How to escape the euro crisisTo fix the financial system and emerge stronger European countries have to close ranks, argues Allianz chief economist Michael Heise.
Michael Heise: There is a war of opinions. But I think it is unavoidable for countries that have run into excessive debt to consolidate and to embark on a course of what you may call austerity.
The problem is that many countries are now in recession; they started to cut budgets and increase taxes but did little to improve growth. There are many options for growth oriented reforms. Some have finally been implemented in countries like Italy or Spain where there is a lot of privatization of economic activity, labor markets are being liberalized, and the shadow economy is being pushed back.
Pushing consolidation at first means that demand goes down. But it is hard to see how you can get out of overspending patterns without such a consolidation strategy. Hopefully other countries that are in a better position, like Germany, can stir demand to absorb exports from these countries that are consolidating. Actually that is something that is happening.
What has to be done to embed a common currency into a socially and politically diverse Europe?
I think the absence of a deep political integration has been one of the major flaws of the architecture of the euro zone. There are different perceptions of how economic policy should be conducted.
There is almost complete national sovereignty in fiscal policies but there is only little emphasis on European decision making. So there are many signs that we need to embark on a course of stronger political integration. I think this course is being pursued with reforms recently initiated like the fiscal pact or the reform of the stability and growth pact.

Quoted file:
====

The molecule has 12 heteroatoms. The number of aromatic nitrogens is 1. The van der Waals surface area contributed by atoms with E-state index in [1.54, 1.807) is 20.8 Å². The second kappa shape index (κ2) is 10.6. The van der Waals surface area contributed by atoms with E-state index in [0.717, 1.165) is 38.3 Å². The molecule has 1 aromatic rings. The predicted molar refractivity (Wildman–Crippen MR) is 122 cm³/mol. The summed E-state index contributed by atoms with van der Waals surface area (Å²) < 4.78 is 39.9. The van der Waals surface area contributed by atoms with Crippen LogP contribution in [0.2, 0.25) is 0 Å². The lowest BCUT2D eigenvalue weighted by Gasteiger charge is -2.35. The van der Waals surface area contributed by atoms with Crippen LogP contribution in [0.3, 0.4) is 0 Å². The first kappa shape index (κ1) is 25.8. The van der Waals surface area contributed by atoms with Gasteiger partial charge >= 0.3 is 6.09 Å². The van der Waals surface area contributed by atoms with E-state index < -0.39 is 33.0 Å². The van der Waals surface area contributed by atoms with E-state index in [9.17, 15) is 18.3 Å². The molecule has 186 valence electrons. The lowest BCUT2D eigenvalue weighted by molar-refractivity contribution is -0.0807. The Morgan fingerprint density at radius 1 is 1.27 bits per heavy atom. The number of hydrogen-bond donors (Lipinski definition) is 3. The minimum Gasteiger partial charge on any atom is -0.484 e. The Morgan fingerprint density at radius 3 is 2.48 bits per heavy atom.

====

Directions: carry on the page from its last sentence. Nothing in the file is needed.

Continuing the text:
These are steps in the right direction but in the end I think we have to push political integration of the euro zone to a new level. That also means transferring some sovereign rights from national governments to the EU level.
Is it too late for Greece to remain part of the euro zone?
I think the Greek government would be well advised to do everything possible to remain part of the euro system. This is actually what the Greek government is saying and I do hope that despite the experiences of the last three years they will now do what is necessary. That means not only budget cuts. It means structural reform of an economy that has become uncompetitive and has become extremely overleveraged.
Exiting the euro would be a very painful experiment for the Greek people. They would have a new currency which would immediately be devalued and thereby reduce the purchasing power of the people and increase prices.
What would a Greek exit mean for the rest of Europe?
I think it could be a pretty strong shock for the whole system and it could create some contagion with respect to countries like Portugal, Spain, and maybe Ireland. Investors in other European government bonds could panic leading to a major selloff of bonds and further contagion. So I would advise policymakers to really try to avoid this risk as we don’t know how big it is.
Bond markets are very important and I don’t see how we could get them under control. Capital controls are not an option. On the contrary: if European countries introduce some weak controls like Malaysia did during the Asian crisis, investors will fear that these countries are preparing for some kind of haircut or an exit from the euro zone. This would speed up the capital flight that you are trying to prevent. Anyway, capital controls are fundamentally not permitted under EU law.
The only way out is to convince bond markets that the structural reforms in the countries that are in a difficult situation, plus their consolidation efforts, will produce positive results. If we look down the road another year, there will be major signs of improvements that will convince capital markets and finally bring down the risk premiums on government bonds.
Can stability be achieved through eurobonds?
Eurobonds would certainly have a stabilizing effect. But this kind of common debt instrument requires some conditions to be met which we are not yet close to in the European monetary union. If you have a common debt financing instrument you need common fiscal policies otherwise you are liable for the debt of your neighbor whose policy you have no influence on.